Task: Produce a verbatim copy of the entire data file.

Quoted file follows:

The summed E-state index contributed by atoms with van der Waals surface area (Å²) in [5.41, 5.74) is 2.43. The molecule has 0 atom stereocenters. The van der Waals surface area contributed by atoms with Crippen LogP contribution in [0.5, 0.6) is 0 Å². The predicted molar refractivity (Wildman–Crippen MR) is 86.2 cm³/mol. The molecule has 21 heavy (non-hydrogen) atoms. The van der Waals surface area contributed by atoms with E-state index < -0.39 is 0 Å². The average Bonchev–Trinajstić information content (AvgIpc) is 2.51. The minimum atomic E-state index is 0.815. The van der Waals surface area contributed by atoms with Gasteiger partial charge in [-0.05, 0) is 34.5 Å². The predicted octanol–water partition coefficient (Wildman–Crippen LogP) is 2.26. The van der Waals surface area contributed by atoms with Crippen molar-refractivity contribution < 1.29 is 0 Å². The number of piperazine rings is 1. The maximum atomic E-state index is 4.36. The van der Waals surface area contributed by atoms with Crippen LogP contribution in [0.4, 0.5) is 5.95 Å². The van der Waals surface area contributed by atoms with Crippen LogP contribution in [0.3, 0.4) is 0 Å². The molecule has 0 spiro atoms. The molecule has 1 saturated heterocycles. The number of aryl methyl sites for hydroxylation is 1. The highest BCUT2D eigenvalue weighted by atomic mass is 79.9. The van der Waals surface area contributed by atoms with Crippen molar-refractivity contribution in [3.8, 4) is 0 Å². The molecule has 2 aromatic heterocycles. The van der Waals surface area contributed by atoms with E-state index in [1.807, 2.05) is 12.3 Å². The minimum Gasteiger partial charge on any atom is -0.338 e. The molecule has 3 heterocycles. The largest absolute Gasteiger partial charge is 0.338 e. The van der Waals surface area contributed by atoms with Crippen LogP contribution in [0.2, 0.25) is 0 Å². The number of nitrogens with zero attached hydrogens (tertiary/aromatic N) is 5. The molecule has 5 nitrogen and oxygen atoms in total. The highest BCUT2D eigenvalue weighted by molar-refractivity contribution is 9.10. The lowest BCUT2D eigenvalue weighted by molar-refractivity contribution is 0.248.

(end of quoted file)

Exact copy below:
The summed E-state index contributed by atoms with van der Waals surface area (Å²) in [5.41, 5.74) is 2.43. The molecule has 0 atom stereocenters. The van der Waals surface area contributed by atoms with Crippen LogP contribution in [0.5, 0.6) is 0 Å². The predicted molar refractivity (Wildman–Crippen MR) is 86.2 cm³/mol. The molecule has 21 heavy (non-hydrogen) atoms. The van der Waals surface area contributed by atoms with E-state index < -0.39 is 0 Å². The average Bonchev–Trinajstić information content (AvgIpc) is 2.51. The minimum atomic E-state index is 0.815. The van der Waals surface area contributed by atoms with Gasteiger partial charge in [-0.05, 0) is 34.5 Å². The predicted octanol–water partition coefficient (Wildman–Crippen LogP) is 2.26. The van der Waals surface area contributed by atoms with Crippen molar-refractivity contribution < 1.29 is 0 Å². The number of piperazine rings is 1. The maximum atomic E-state index is 4.36. The van der Waals surface area contributed by atoms with Crippen LogP contribution in [0.4, 0.5) is 5.95 Å². The van der Waals surface area contributed by atoms with Crippen LogP contribution in [0.3, 0.4) is 0 Å². The molecule has 0 spiro atoms. The molecule has 1 saturated heterocycles. The number of aryl methyl sites for hydroxylation is 1. The highest BCUT2D eigenvalue weighted by atomic mass is 79.9. The van der Waals surface area contributed by atoms with Crippen molar-refractivity contribution in [3.8, 4) is 0 Å². The molecule has 2 aromatic heterocycles. The van der Waals surface area contributed by atoms with E-state index in [1.807, 2.05) is 12.3 Å². The minimum Gasteiger partial charge on any atom is -0.338 e. The molecule has 3 heterocycles. The largest absolute Gasteiger partial charge is 0.338 e. The van der Waals surface area contributed by atoms with Crippen LogP contribution in [0.2, 0.25) is 0 Å². The number of nitrogens with zero attached hydrogens (tertiary/aromatic N) is 5. The molecule has 5 nitrogen and oxygen atoms in total. The highest BCUT2D eigenvalue weighted by molar-refractivity contribution is 9.10. The lowest BCUT2D eigenvalue weighted by molar-refractivity contribution is 0.248.